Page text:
South Australia's Competitive Revival

South Australia's Competitive Revival

Tuesday 21st of May 2013
We chat to Dylan Beach about his recent win, and the revival of the S.A.B.C.

The South Australian Bodyboard Club was reborn this Saturday past, holding their first successful competition in years at the iconic home of S.A bodyboarding: Knights Beach. Dylan Beach, the man spearheading the club's revival, was also the man to walk away with the victory, riding with style to take down 25 other competitors. We were able to have a chat with Dylan about the state of South Australian bodyboarding, it's exposure in bodyboarding media and his future plans for the S.A.B.C. 

All images / press release courtesy of S.A.B.C

RT - Firstly, congrats on taking out the S.A.B.C comp! It looks like you had one of the biggest fields in years. How did it feel to secure the win?
DB - Thanks! It felt really good, I wasn't really expecting to win. The waves deteriorated and the other guys were all surfing so well throughout the day, I was just lucky to get a few good wedges to give me a good score. But I was stoked regardless. As you said, we had the biggest turn out in recent times for any competition in S.A. We worked pretty hard the last couple of months to get it happening, so to see it all come together and run in good waves, with a bunch of good riders who were all surfing amazing just made my day. Winning definitely did top it off for me though! 

There’s been a fairly lengthy hiatus in South Australian local competition. How did this come about, and for how long has it been dragging on? 
Yeah, there was a lengthy gap between drinks for competitive bodyboarding in S.A. We ran a few comps two years ago with the club but they were pretty unsuccessful. I think the biggest factor was that Surfing S.A had just gone through a big change up, and they wanted to keep things low-key. Because of this, noone could put their hand up and try anything. At the end of last year I got sick of nothing happening, so I worked alongside Onboard Surf shop and Surfing S.A to get a club back and running. The response was huge, with the biggest turn out we've ever had. Everyone was so stoked to have the events going again! We're working on the next event which should be even bigger and better in coming months.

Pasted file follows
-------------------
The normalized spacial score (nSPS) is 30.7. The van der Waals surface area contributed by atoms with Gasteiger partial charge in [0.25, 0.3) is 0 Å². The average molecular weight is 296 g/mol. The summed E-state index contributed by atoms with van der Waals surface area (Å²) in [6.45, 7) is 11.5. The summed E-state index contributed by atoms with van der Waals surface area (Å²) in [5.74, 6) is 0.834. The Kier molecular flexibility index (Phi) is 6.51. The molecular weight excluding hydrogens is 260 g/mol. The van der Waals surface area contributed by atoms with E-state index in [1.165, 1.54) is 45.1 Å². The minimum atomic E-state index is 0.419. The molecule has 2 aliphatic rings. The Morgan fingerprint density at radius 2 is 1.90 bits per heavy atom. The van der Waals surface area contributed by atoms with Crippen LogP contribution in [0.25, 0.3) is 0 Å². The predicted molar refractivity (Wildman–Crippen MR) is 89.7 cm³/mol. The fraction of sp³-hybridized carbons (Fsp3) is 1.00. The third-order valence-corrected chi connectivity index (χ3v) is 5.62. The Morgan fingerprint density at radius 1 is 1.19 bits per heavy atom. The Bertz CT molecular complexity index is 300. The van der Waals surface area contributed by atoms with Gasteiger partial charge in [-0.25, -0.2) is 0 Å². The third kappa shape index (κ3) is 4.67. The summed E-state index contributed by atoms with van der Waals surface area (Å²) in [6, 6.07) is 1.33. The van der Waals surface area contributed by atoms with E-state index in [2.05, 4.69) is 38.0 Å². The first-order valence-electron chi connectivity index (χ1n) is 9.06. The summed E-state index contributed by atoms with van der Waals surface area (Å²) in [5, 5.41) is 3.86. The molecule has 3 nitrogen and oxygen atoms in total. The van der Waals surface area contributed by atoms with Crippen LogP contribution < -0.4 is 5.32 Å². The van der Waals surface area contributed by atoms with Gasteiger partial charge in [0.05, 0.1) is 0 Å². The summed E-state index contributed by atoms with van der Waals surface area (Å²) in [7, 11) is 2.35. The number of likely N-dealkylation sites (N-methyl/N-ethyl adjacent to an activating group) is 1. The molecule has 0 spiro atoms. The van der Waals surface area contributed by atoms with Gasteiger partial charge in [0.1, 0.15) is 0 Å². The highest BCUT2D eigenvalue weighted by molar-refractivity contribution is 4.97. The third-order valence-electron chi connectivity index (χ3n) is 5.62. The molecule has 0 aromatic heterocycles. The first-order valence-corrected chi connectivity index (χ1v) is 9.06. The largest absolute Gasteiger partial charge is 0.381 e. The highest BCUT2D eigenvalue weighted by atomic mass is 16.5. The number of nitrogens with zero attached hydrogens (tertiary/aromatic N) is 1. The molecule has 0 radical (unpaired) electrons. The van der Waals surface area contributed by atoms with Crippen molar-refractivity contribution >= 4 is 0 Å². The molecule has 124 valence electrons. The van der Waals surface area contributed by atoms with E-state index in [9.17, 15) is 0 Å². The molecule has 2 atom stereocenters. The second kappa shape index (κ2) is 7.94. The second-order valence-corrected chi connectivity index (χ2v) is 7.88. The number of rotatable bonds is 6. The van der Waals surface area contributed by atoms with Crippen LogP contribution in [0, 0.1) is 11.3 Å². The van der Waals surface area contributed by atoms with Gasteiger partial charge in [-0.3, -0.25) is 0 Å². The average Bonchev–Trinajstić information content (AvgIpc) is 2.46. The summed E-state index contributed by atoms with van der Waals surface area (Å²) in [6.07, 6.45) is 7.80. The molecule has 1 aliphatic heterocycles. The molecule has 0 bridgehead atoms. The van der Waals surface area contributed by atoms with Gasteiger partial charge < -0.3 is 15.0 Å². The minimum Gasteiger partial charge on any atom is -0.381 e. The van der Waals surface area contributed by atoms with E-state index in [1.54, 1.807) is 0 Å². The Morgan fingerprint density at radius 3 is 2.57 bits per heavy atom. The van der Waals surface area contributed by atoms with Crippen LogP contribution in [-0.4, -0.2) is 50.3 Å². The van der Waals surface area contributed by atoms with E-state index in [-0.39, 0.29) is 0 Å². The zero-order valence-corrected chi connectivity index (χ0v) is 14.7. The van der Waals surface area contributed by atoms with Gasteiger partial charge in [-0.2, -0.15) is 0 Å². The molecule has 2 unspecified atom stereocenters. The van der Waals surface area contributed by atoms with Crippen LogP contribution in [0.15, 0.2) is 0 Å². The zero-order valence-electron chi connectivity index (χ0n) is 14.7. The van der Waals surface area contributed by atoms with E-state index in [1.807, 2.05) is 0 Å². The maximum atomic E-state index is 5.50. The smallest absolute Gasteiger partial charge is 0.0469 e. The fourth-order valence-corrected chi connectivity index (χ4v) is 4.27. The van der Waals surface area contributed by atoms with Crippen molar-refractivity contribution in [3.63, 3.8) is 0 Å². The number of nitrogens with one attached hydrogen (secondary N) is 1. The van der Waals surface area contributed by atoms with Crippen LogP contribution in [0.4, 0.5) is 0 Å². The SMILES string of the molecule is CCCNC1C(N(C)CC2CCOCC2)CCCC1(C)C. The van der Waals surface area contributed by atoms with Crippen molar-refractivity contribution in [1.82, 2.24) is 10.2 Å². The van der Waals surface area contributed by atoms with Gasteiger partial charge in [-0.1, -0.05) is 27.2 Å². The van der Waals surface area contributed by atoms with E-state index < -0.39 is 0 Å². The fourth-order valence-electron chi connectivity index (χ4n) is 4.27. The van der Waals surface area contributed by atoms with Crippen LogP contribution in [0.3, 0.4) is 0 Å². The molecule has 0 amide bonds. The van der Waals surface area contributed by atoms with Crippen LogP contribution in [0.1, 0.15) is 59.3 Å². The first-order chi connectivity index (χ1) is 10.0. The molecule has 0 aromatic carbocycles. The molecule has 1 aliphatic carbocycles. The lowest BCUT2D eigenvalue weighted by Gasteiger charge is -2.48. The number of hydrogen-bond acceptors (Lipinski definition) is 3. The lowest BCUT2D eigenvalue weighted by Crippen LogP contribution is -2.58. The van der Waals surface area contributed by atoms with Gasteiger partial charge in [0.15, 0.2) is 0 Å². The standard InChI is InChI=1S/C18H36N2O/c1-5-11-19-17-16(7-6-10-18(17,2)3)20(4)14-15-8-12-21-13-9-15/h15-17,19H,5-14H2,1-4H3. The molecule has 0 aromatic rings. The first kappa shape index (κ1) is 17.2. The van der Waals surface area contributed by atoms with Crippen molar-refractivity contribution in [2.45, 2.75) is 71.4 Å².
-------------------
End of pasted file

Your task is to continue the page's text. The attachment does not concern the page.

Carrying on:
The West Coast of S.A seems to get most of the attention in bodyboarding media, but we would imagine that most of the riders live closer to Adelaide. Where would you say the hub of S.A bodyboarding is?
Yeah, it's crazy to see the west coast getting so much attention. Its definitely where most of the SA guys head to for some good waves. But as you said, the majority of riders live in Adelaide or on the south coast, so Knights is sort of the hub of bodyboarding in S.A. Most of the comps are held there and its pretty consistent and close for everyone to get to.

South Aus has some great riders, but it's not often you see them reach the higher levels of bodyboarding. Why do you think that is? 
I think the biggest problem is that our waves have received a lot of exposure and the pros are pretty much on every swell down here now. So when a magazine gets images of lesser known S.A riders and images of pro riders, the pro rider images will get run 99% of the time. Then, noone wants any similar images because there's been so many run in recent times. We definitely have guys that chase comps though. Marshall Watson, who has finished top 16 on the Aussie tour a couple of times and recently won the national titles is a good example. Often sponsors just don't get to see these guys put in the hard yards and the potential that they have. Also, because there are not as many bodyboarders down here as compared to other states, the level of competitiveness is lower, compared to N.S.W and QLD. Without that, you don't have as much drive to push yourself to the next level.